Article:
Elected officials of municipalities around Mont Rigaud calling for mining ban

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Elected officials from the Vaudreuil-Soulanges Regional County Municipality are calling on the Legault government to protect the area from any future mining activity. They say any such project puts much of the area's drinking water at risk. Global's Phil Carpenter reports.

Elected officials in the Vaudreuil-Soulanges Regional County Municipality are once again calling on the government to protect Mont-Rigaud from mining.

“There is a real risk that some mining companies could get (mining) claims on Mont-Rigaud,” said Patrick Bousez, prefect for the region and mayor of Rivière-Beaudette.

During a press conference Tuesday he and other elected officials argued that mining on the mountain could contaminate groundwater, which flows down to the surrounding municipalities that use it for drinking, including Saint-Lazare.

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“There’s 18 out of 23 municipalities that use underground water for drinking,” said that city’s mayor, Geneviève Lachance. “That comes to about 100,000 people in the region.”

In Saint-Lazare, concerns for drinking water are already top of mind, so much so that the city has erected billboards reminding people to save water.

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“So, we’re doing our part to protect water,” said Lachance, “which is why we’re also asking the government to do their part to protect our water.”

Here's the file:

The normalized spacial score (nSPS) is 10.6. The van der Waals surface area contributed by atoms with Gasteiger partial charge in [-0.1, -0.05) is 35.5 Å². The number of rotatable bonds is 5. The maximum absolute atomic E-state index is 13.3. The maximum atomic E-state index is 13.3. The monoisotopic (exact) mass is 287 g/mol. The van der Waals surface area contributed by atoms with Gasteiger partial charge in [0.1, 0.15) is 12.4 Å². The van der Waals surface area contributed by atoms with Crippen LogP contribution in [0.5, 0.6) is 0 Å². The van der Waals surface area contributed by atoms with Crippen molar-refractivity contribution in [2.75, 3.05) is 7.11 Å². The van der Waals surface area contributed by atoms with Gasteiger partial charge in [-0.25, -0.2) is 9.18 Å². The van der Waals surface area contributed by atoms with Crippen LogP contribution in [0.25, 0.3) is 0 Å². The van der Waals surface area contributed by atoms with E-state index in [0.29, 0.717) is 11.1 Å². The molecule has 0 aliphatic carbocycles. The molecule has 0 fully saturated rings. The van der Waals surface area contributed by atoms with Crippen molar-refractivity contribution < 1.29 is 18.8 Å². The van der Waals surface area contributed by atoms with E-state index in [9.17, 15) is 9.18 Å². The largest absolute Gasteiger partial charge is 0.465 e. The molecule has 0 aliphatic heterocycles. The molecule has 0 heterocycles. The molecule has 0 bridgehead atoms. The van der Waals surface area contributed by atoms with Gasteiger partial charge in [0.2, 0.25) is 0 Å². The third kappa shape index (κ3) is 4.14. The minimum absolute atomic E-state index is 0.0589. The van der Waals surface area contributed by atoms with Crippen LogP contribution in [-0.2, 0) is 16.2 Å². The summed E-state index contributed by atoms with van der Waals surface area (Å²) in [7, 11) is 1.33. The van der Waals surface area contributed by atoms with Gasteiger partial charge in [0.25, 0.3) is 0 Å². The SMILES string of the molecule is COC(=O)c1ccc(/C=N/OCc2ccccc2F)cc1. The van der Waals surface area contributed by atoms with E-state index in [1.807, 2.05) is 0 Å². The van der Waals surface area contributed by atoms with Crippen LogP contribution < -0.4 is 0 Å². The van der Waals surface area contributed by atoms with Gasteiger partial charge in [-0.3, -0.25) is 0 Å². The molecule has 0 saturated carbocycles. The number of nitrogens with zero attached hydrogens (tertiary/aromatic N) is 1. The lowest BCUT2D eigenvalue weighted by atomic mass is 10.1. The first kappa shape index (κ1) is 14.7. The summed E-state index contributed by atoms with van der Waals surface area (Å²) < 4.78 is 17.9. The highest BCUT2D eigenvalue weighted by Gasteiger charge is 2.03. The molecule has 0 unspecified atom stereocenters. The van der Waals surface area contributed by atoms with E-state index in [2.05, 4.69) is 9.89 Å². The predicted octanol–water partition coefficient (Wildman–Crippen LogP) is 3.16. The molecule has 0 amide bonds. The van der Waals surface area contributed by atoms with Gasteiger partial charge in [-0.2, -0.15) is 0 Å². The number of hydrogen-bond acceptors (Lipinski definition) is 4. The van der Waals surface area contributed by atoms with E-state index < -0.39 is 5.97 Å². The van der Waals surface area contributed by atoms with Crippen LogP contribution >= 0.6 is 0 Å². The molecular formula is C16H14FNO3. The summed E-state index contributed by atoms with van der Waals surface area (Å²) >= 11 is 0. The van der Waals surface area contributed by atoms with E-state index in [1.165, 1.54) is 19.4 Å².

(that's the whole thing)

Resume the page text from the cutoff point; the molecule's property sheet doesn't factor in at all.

According to the mayors, the province’s energy and natural resources ministry has so far refused to grant the mining exemption.

“The minister can write a decree and could solve that within a couple of weeks,” insisted Bousez. “It’s as fast as that.”

He cautioned that any water contaminated by mining is water that would be used by the Vaudreuil-Soulanges hospital being built by the province.

Bousez said after more than two years of asking, the natural resources ministry finally referred the mayors to the environment ministry.

Neither ministry got back to Global News with a response before deadline.

The mayors said if they don’t get the protection they’re seeking from the government, they will explore other options.

“At the end of the day we will have to take some other action and we will see what we have to do,” warned Vaudreuil-Dorion Mayor Guy Pilon.

Still, they’re hoping they can work with the provincial government to get the exemption.

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